I left my part-time job. Can I get unemployment?

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Q. I was working a full-time job and a part-time job. I’m 61 and was at my part-time job for more than five years. I voluntarily left my part time job as 60 hours became too much for me at my age. Can I collect unemployment from this job? I still work at my full-time job.
— Unsure

A. We’re glad you were able to put your health above the part-time job.

But it seems you may have a hard time collecting unemployment benefits under these circumstances.

Unemployment insurance was created to limit the hardship faced when someone loses their job, said Samer Eshmawy, a certified financial planner with Modera Wealth Management in Westwood.

“While in most cases you cannot voluntarily quit a job and collect unemployment insurance benefits, you can claim unemployment benefits if you quit your job with `good cause connected with the work.’” he said

“Good cause connected with the work” means that your reason for leaving is directly related to your job and it is so compelling that you had no choice but to leave the job, he said. This is the case if you can show “unsafe, unhealthful, or dangerous” working conditions that left you no choice but to leave your employer.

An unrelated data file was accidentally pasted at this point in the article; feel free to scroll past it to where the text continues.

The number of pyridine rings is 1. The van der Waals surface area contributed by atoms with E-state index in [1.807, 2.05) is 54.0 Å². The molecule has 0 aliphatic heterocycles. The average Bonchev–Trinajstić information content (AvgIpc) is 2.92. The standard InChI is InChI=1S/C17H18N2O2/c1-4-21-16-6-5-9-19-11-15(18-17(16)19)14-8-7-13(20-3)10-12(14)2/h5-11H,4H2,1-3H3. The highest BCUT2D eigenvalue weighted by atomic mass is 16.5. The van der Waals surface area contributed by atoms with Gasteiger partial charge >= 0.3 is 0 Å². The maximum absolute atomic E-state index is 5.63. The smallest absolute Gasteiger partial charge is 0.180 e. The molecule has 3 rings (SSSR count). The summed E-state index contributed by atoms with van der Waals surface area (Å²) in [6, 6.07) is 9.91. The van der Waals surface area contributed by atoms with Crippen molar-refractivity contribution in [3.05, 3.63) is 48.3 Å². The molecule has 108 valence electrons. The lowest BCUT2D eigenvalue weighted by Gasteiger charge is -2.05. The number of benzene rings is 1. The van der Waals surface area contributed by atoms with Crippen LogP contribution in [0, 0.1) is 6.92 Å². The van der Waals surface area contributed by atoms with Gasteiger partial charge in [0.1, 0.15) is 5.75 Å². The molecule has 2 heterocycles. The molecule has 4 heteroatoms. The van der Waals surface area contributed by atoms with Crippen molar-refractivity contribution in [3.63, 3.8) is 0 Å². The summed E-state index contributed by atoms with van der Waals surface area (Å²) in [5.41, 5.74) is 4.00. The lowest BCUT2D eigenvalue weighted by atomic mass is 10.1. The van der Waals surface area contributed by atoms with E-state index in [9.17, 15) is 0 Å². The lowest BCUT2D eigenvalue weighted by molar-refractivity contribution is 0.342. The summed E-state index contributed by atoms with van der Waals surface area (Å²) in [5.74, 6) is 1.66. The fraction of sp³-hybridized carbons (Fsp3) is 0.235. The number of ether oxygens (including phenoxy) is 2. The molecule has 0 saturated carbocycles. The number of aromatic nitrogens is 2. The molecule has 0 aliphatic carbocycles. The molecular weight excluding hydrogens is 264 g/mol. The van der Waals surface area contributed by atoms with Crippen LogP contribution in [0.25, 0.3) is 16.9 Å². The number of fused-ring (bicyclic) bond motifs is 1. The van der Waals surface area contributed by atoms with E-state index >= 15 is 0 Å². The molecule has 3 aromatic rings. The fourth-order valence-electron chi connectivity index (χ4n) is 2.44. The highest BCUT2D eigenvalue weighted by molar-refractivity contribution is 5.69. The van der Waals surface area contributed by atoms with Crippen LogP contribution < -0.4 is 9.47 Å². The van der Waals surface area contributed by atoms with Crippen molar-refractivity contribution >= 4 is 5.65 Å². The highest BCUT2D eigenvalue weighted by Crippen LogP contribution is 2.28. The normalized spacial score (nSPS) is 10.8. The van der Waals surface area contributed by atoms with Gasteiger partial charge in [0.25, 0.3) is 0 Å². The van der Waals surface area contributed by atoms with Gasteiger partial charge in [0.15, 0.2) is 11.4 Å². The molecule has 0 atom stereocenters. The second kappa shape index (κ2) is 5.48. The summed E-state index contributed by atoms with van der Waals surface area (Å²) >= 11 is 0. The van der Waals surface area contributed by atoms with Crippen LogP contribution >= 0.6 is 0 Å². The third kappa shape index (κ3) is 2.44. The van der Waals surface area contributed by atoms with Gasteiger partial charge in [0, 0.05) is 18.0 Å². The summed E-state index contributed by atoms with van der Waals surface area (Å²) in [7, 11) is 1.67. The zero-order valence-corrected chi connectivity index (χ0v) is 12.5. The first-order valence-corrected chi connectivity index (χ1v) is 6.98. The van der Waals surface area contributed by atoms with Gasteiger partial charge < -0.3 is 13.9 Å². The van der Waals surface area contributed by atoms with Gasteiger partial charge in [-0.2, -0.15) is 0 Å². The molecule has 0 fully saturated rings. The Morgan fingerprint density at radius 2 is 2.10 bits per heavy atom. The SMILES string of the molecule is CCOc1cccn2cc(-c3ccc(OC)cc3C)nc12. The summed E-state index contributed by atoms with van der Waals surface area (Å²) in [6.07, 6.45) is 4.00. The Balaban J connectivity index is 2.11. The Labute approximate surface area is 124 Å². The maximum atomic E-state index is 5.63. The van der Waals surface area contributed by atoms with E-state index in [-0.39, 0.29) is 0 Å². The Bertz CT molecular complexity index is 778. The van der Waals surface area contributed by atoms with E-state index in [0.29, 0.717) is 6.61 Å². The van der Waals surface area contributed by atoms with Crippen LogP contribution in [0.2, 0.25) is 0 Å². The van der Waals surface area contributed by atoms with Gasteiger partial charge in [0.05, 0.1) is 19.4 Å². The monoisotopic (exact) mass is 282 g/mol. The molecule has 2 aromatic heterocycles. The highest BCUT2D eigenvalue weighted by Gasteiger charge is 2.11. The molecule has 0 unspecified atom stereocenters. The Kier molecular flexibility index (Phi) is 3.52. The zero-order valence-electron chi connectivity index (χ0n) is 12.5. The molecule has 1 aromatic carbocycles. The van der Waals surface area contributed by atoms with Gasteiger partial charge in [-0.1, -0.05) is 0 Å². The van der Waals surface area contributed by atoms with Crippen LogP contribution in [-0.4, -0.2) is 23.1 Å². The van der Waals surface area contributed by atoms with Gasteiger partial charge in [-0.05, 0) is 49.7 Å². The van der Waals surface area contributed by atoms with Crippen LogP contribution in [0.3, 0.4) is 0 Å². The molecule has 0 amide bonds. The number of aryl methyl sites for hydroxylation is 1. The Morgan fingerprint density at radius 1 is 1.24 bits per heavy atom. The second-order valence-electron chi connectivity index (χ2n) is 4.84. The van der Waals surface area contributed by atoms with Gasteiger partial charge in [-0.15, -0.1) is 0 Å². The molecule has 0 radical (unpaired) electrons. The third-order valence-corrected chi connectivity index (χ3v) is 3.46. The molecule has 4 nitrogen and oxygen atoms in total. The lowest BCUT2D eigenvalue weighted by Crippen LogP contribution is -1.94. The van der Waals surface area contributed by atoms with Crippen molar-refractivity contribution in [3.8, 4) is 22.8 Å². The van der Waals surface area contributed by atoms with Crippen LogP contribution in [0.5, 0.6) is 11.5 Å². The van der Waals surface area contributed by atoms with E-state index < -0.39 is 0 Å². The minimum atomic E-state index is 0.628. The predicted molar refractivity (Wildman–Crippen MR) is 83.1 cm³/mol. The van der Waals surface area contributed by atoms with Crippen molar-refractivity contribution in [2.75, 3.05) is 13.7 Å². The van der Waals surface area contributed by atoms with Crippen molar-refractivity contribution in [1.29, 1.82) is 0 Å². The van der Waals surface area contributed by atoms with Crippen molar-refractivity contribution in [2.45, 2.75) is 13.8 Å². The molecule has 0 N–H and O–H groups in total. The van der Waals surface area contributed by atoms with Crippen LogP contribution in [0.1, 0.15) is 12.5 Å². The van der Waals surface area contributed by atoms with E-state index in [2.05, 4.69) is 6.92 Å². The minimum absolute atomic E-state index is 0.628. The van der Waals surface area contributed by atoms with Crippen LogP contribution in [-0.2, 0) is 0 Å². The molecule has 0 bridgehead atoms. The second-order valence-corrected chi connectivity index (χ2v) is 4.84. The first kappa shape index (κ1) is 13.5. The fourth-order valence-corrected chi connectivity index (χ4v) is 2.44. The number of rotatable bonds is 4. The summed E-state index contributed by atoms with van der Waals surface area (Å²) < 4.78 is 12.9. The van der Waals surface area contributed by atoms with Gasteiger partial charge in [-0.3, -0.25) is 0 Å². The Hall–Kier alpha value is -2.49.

Simply put, a claimant is determined to have voluntarily quit a job with good cause if the reason for leaving is directly attributable to actions of the employer or conditions of employment, Eshmawy said.

“In your case, it is my understanding that you quit your part-time job for personal reasons, being that the hours became too much for your age,” he said.

“This would mean that your reason for quitting is not connected with the work and in turn you would not be eligible for unemployment benefits.”

However, a claim’s examiner will review your claim and let you know whether you’re eligible for unemployment benefits during your fact-finding interview, he said.

Good luck.

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This story was originally published on Aug. 12, 2022.

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